What does an integrative counsellor do?

A treasure trove of antique and restored tools at Old English Tools, Standard Quay, Faversham

I recently published an article on Counselling Directory, describing how I view Integrative Counselling as a craft. Read the full article here.

Integrative Counselling means bringing together different ways of counselling to best achieve the outcomes you want from therapy. In the article, I refer to these means of working as “tools” which can “help you to gain a greater understanding of how and why you feel how you do, how and why you relate to people in the way you do and what, if anything, may need to change for you to live in the way you want.”

The key tool I use as a counsellor is listening. Listening with curiosity and non-judgement so I can really get alongside you and understand what life is like for you, and what you are going through. This helps me to empathise and put myself in your shoes. This might sound obvious, but don’t underestimate the power of really being heard and understood. Sometimes, this is sufficient in itself.

Working together

For me, the next tool I reach for depends on what issues you are coming to counselling for, where you are at with understanding how you feel and how you want to use our sessions. People come to counselling for many different reasons; they are unhappy with something in their life, because they are looking for emotional support and understanding at a challenging time or because they’re not sure what they want or how they feel but want the space to explore that. Many people, particularly those seeking counselling for the first time, don’t know how they want to use counselling so I work in a collaborative way (another tool in itself) and will often ask you where you want to be focusing and what sort of questions or creative techniques feel helpful to you. This is important to me as it shares the power in our relationship – I work with you, I don’t do to you.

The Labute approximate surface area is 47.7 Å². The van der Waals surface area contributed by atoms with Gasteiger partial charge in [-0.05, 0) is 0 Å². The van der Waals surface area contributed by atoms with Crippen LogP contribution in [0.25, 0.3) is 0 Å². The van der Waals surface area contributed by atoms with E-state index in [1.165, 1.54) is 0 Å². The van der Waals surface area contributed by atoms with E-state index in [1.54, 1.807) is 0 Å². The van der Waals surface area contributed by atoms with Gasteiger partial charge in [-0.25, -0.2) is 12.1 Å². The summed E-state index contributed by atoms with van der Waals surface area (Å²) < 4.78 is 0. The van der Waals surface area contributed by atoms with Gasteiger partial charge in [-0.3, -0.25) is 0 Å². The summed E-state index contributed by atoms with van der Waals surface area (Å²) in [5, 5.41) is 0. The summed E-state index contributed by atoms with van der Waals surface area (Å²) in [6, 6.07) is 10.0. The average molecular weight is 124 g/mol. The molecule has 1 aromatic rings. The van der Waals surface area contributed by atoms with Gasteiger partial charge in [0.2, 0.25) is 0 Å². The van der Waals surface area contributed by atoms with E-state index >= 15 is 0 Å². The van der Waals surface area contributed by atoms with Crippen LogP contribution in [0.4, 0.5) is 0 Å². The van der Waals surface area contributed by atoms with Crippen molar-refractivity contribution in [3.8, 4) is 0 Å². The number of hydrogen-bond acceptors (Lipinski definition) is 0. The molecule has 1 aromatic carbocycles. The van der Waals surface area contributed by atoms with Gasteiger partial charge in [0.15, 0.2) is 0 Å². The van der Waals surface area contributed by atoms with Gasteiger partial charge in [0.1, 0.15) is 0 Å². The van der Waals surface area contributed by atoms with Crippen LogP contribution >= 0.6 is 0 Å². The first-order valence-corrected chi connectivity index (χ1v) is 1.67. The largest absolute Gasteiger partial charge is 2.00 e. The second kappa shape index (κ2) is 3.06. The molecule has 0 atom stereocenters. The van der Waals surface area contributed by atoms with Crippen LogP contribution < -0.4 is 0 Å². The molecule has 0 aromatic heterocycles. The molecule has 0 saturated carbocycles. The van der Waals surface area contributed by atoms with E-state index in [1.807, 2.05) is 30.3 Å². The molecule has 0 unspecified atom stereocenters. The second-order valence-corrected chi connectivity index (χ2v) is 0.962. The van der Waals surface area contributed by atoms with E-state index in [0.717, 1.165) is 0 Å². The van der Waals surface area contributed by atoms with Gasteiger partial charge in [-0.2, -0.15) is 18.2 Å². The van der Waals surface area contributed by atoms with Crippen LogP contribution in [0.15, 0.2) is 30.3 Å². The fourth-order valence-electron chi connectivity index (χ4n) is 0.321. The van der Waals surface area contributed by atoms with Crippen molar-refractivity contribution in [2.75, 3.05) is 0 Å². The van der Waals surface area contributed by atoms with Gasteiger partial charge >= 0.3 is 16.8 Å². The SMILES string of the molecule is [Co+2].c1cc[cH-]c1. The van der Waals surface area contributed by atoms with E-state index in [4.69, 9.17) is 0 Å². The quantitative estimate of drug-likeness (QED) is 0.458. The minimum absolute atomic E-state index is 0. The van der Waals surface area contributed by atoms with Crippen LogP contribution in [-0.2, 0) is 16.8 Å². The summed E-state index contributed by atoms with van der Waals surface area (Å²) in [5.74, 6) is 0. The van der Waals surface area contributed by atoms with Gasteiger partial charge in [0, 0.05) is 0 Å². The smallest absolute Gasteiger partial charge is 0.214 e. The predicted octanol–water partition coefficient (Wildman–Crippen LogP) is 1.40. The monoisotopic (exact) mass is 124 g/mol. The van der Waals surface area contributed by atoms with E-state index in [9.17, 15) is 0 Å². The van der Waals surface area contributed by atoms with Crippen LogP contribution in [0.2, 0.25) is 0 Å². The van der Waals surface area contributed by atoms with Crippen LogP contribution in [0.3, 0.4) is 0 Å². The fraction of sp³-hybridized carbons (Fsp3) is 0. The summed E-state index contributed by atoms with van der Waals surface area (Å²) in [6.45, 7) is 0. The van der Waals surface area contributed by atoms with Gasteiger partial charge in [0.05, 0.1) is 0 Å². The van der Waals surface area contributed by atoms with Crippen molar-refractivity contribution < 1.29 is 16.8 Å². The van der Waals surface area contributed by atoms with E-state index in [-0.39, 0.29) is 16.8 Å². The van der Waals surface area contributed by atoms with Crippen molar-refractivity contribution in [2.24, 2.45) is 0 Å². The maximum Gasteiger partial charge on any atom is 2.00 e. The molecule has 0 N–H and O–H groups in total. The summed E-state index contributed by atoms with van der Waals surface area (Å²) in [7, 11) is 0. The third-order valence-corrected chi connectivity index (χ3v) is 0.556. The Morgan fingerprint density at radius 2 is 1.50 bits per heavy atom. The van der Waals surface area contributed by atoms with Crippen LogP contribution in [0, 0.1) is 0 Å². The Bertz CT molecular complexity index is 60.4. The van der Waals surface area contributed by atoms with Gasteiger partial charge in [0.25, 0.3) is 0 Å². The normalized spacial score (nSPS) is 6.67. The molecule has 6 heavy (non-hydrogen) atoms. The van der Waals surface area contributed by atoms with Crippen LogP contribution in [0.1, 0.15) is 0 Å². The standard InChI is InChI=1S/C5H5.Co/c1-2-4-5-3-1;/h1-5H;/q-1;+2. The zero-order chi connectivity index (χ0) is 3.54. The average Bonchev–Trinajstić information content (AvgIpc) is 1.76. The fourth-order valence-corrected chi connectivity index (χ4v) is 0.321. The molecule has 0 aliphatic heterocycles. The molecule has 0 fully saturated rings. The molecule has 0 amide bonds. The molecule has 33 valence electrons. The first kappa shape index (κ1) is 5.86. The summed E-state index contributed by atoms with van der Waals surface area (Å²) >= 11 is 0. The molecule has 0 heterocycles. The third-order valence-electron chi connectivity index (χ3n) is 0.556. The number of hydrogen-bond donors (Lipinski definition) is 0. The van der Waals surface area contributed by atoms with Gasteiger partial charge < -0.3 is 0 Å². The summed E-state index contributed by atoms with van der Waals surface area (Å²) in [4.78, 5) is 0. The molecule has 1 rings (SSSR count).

Health and safety

Sometimes, having counselling can bring up painful and uncomfortable feelings before things feel better. We can use the tool shed metaphor again here. The idea of talking about and thinking about the things that cause us emotional pain can be scary. (Maybe you look at the photo above and it appears intimidating?). But the tools are not designed to harm, and nor is the process of counselling. Much as it is important for a carpenter to be trained and practised in how to use a plane to smooth a piece of wood so they can do so safely and reveal the beautiful grain without damaging the wood, it is important that a counsellor is properly trained in how to ask questions and work with you to peel back those layers of your emotions, beliefs, thoughts and actions.

Finding the right tools to get to the heart of it

I have knowledge of a vast range of ways of counselling, but I will only use counselling techniques and ideas that I have been properly trained in and can safely use. If we decide that a particular way of working may be helpful for you, and I am not trained in working in that way, we can discuss whether another counsellor may be more appropriate (I am a member of a number of therapy networks so can signpost you where relevant) or I may seek further training so we can continue our work together. I am committed to continuing to develop my skills and knowledge as a therapist and am a member of the National Counselling Society who require that I do so.

For a more exhaustive metaphor of the counsellor’s tool shed, read the full article and share your thoughts on tools in therapy.

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